Thursday , September 28 2023

PostgreSQL Any Operator

In today’s article, we will be cover the use of the Any operator, which has the same meaning as some in PostgreSQL.

One of the results from nested queries works.

General usage is as follows.

Let’s have a table with student names and let this table be named as student_all, with its number, name, and surname, and the other table with no, vize, final grades named student_vf, and using these two tables, let’s find the students with a vize grade of 38.

We will use the ANY command to do this.

In the plpgsql sentence above, in our first outer query, we want all the columns in the main table to come and we use the common name of the two tables in the WHERE condition to use our subquery.

Then after the ANY command is written, we open parenthesis and we specify the condition in the subquery because we say bring those with 38 visas.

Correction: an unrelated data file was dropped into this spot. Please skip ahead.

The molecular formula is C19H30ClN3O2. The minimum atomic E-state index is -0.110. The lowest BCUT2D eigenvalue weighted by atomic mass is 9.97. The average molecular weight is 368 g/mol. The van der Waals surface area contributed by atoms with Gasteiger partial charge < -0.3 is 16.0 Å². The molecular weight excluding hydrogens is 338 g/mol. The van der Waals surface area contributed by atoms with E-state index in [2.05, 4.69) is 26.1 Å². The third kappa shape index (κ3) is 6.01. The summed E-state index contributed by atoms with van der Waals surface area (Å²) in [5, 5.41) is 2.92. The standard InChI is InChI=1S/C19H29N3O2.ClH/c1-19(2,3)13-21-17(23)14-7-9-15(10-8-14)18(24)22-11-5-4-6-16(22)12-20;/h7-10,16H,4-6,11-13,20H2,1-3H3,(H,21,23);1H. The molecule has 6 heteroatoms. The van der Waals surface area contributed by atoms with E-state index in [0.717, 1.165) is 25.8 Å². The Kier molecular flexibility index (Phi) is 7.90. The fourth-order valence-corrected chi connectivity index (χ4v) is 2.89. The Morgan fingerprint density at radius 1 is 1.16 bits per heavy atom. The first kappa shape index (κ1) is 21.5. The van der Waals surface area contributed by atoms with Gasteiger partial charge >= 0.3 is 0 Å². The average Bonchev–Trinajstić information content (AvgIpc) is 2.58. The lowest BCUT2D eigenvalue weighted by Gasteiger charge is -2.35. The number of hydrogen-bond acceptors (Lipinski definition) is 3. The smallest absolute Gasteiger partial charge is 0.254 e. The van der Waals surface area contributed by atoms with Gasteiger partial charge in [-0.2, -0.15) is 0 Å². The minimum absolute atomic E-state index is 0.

We used ” > ” for Any but it has more than one parameter.

These are as follows;

=ANY: Represents the result or records equal to any of the results obtained from the subquery.

>ANY: Refers to the result obtained from the subquery or records greater than any of the results.

>=ANY: It refers to records greater than or equal to any of the subquery’s results.

<ANY: Refers to records less than any of the results from the subquery.

<=ANY: Indicates records less than or equal to any of the results obtained from the subquery.

!=ANY or <> ANY: This command is generally useless because it means different from at least one of the returned records, which means fetching all records, so we can say that it means the same as SELECT * FROM.


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